Makes me think of Goldilocks and the Three Bears. Trying the chairs, the beds, the porridge until she finds just the right fit. And I think that's what we try to do. At least that's what this new mom tries to do.
I want to figure out the system of my son. I want to learn his cries and never miss a beat in meeting his needs. I want to figure out what is just right for him in everything. But I'm learning that I can't. That with my little nearly eight week baby, things are always changing. He may sleep great one minute, but be wide awake the next. He might eat regularly for weeks, but then suddenly be starving as he hits a growth spurt and wants to eat non-stop. There's no rhyme or reason.
He's just a baby.
For Mother's Day this year, one of my gifts was the book, "Discovering Motherhood" (by: Annemarie Scobey) and it had me in tears within the first few pages. I'll quote a portion here, so you can see why:
"... 'He's having trouble being a baby,' became our operative phrase. We understood it to mean that right now, Liam was trying to learn something about his world and it was difficult for him...
The phrase diffused bouts of crying, helping us to remember that for Liam, being wet or hungry was a problem that seemed to have no solution in sight. 'He's having trouble being a baby' gave me the insight to realize that sometimes Liam just needed to be held; not because anything was wrong, but rather because his life experience prior to babyhood was one of constant touch. Somehow, the phrase seemed to carry more compassion than saying Liam was fussy or cranky - negative words that implied that if he wanted to, he could change his condition...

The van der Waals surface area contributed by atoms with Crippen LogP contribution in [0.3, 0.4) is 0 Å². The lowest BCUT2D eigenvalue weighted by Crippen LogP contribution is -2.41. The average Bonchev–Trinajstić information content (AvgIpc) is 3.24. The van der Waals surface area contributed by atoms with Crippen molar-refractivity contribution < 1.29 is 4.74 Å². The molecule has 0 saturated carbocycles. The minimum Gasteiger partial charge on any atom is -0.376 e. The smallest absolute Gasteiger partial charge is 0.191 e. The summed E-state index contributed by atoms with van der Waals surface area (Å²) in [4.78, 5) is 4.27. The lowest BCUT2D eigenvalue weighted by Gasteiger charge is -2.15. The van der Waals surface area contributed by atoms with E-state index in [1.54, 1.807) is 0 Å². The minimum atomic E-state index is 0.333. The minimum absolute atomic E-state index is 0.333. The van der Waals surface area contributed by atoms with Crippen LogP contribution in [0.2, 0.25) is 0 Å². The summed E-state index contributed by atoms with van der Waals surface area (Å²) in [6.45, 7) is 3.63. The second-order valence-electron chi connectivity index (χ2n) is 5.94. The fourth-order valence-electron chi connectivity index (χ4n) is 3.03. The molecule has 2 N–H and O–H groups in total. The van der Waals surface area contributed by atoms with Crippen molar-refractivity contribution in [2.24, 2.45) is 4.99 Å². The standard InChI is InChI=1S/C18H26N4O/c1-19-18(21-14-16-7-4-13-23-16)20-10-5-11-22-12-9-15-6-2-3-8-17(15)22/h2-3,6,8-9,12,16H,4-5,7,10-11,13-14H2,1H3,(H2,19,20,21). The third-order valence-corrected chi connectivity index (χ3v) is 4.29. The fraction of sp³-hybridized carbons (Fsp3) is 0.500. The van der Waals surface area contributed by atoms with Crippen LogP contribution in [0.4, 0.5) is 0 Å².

Day by day, he seemed to be finding it easier to be a baby... I rarely had to change his outfit because of spit-up, and he let me know he needed a feeding or a fresh diaper with small whimpers rather than frantic screams. I looked into his eyes one morning when he was being especially delightful, and was amazed at the new baby confidence I saw there.
'You're not having much trouble being a baby anymore.' I said to him. He stuck his fist in his mouth and cooed back at me. And I wondered if he was proud of me, as well. I wasn't having as much trouble being a mom."
When I first read that, I choked on a sob and about that time my husband asked if I liked my new book. All I could do was nod. It felt as though someone more experienced and more level headed and less exhausted and emotional had placed their hand on my shoulder, as if to say that I was doing just fine as Joel's mommy.
He may be just a baby, but I'm just as new at being a mother. I'm not always going to get it right. I won't always have the answers. I'm still going to think he wants food when he wants a new diaper or that he needs to just stay in his crib and cry a bit when he really just needs some cuddles. He has to be just as patient with me as I have to be with him.
I'm just a mommy.